There was significant evidence of medial temporal atrophy over a six-month period (Fig. 1). Although not all subjects had measurable atrophy, there was a mean loss of subcortical volume and cortical thickness in all regions of interest, with the exception of the inferior lateral ventricles, which expanded. There were mean decreases in the volumes of the left and right hippocampus (-1.02 and -0.98 %, respectively) and mean decreases in the thicknesses of the left and right middle temporal gyri (both -0.64%), left and right inferior temporal gyri (-0.55 and -0.65%), left and right entorhinal cortices (-0.45 and -0.43 %), and left and right fusiform gyri (-0.55 and -0.50 %, respectively). There were mean expansions in the volumes of the left and right inferior lateral ventricles (1.74 and 1.90 %, respectively). Additionally, there was a mean loss of volume in the whole brain (-0.31%) and a mean gain in volume in all ventricles (1.73%).

Figure 1
Neuroanatomical change between baseline and 6-month follow-up visits across medial temporal lobe (MTL) regions. All volumes were normalized to baseline. Data points represent mean volumes for all subjects who retained a diagnosis of cognitively normal ...

Univariate regression analysis revealed that six-month neurodegenerative change in several medial temporal regions significantly predicted two-year cognitive decline at a significance level α < .01 (Table 2). The multivariate regression models designated three of these regions as the best predictors of cognitive decline when compared to other risk factors such as age, education and APOE ε4 carrier status. A decrease in the thickness of the right fusiform gyrus predicted decline on LM delayed recall (p = .001), with a 1% decrease in thickness corresponding to a 1.22 ± 0.35 point decline. Expansion of the right inferior lateral ventricle was a significant predictor of decline on LM retention (p = .002), with an expansion of 10% corresponding to a decline in the retention ratio by 0.09 ± 0.03. A decrease of thickness in the right inferior temporal gyrus predicted decline on AVLT sum (p = .004), with a 1% decrease in thickness corresponding to a 2.57 ± .43 point decline. Additionally, a decrease in whole brain volume predicted decline on AVLT delayed recognition (p=.009) with a 1% decrease in volume corresponding to a 1.39 ± .53 point decline. Age, sex, education and APOE ε4 carrier status were not significant predictors of cognitive decline.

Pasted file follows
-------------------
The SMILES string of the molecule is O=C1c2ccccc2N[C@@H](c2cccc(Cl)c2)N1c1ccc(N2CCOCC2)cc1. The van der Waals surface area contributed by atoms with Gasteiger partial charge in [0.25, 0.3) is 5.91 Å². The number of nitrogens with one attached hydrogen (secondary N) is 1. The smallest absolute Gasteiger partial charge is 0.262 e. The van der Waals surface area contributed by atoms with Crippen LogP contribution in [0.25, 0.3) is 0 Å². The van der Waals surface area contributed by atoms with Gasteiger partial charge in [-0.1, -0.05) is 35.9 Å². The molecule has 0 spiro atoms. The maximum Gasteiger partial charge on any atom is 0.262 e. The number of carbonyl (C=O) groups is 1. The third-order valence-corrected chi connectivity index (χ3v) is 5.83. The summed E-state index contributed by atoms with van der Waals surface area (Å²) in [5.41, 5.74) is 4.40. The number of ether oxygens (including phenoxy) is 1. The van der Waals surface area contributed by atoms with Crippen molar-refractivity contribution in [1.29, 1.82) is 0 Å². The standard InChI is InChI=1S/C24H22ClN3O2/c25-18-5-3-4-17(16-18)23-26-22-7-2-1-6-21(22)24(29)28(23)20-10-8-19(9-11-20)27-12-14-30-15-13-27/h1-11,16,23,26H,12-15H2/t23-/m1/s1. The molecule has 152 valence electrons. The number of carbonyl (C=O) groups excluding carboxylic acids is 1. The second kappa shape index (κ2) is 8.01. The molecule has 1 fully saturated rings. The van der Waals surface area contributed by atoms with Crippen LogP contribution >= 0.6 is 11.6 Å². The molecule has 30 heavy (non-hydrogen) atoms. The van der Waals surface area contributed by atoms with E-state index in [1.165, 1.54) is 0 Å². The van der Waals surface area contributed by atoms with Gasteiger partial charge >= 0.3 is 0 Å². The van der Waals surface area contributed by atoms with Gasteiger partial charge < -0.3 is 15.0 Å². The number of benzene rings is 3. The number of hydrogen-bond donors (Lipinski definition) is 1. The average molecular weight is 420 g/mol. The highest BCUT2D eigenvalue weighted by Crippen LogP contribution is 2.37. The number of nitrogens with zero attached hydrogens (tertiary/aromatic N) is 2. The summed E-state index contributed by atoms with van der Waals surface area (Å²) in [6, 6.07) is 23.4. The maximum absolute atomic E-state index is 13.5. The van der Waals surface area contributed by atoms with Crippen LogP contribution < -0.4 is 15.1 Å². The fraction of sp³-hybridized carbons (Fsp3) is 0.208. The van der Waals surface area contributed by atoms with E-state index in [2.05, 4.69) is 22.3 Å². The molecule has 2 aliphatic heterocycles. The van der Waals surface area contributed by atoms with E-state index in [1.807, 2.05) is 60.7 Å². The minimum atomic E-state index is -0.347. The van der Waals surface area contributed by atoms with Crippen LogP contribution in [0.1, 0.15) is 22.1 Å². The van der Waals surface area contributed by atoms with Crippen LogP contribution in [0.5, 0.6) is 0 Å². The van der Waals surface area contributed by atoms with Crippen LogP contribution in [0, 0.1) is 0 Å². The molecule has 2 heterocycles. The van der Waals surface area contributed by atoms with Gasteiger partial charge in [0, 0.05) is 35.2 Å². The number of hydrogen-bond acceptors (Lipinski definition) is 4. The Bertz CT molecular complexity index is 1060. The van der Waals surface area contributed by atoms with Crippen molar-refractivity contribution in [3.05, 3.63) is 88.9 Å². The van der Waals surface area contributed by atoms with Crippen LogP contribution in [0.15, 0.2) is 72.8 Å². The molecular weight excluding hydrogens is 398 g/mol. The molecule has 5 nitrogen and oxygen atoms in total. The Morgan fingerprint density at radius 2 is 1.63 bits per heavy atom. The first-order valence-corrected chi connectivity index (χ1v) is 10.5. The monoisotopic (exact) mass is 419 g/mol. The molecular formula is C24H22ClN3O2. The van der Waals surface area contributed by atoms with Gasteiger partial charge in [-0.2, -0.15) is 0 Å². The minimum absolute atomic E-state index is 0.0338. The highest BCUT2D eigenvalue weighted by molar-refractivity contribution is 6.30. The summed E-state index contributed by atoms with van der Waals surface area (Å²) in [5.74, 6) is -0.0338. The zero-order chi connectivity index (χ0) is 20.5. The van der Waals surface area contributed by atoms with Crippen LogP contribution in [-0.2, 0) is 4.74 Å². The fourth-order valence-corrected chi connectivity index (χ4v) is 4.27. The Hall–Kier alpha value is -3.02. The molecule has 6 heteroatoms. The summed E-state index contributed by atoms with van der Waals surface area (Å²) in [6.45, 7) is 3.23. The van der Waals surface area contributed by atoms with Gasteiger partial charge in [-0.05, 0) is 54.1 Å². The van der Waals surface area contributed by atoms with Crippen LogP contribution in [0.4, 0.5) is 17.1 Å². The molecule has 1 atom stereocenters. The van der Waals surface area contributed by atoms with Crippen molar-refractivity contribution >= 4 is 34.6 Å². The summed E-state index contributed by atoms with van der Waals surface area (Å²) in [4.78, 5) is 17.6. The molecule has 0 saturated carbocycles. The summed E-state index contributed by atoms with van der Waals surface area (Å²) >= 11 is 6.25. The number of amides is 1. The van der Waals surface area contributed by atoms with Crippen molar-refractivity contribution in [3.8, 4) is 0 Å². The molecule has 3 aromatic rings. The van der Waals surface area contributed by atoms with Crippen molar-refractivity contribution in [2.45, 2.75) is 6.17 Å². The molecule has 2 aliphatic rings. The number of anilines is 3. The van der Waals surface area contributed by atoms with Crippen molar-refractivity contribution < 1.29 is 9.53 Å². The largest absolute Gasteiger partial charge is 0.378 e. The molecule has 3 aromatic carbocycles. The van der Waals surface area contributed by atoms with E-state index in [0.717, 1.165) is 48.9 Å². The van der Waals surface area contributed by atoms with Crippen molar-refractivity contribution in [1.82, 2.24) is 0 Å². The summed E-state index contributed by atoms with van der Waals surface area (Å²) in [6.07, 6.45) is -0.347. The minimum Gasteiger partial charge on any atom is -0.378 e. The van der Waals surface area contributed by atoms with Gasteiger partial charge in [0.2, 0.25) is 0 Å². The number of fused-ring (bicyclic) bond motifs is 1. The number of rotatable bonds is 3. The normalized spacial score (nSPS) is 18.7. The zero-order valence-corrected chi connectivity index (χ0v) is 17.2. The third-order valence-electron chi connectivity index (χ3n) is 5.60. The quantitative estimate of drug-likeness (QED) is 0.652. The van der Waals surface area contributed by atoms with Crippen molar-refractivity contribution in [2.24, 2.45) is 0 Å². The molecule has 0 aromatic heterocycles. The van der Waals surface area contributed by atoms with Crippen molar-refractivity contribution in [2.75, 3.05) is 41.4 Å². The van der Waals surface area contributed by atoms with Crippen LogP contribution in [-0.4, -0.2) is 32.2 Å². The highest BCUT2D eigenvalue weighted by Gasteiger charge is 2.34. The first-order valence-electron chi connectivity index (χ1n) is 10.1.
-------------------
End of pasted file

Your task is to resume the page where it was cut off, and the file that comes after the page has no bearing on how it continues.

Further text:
Table 2
Variables of significance in univariate and multivariate regression models

When baseline ADAS-cog scores and six-month change in ADAS-cog, and MMSE scores were entered into the regression model as independent variables, they failed to be significant predictors of two-year cognitive decline and the regression models did not change. Six-month change on AVLT sum did predict change on AVLT sum over the subsequent eighteen months (p=.000), and six-month change on AVLT delayed recognition predicted change on AVLT delayed recognition over the subsequent eighteen months (p=.000). In addition, six-month change on AVLT sum predicted two-year change on LM delayed recall (p=.007).

Data from two subjects who converted to MCI during the two-year follow-up period were found to exert undue influence in the regression models for LM delayed recall and LM retention. When these subjects were removed from the regression analyses, neither the right fusiform nor the right inferior lateral ventricle were significant predictors at p < .01, although the right fusiform remained significant at p < .05. Change in the right fusiform predicted decline on LM delayed recall (p = .016), with a 1% decrease in thickness corresponding to a 0.92 ± 0.38 point decline. Additionally, change in the left hippocampus became significant (p = .012) with a 1% decrease in thickness corresponding to a decline in the retention ratio by 0.39 ± .15.

During the two-year follow-up period, a total of seven subjects converted to MCI. The subjects who converted were not significantly different at baseline in age, education or MMSE than those who retained a normal diagnosis. However, the converters had a significantly higher frequency of the APOE ε4 allele (0.71 vs 0.26, p = .049) and significantly more impaired ADAS-cog scores at baseline (mean 9.19 vs. 5.72, p = .030).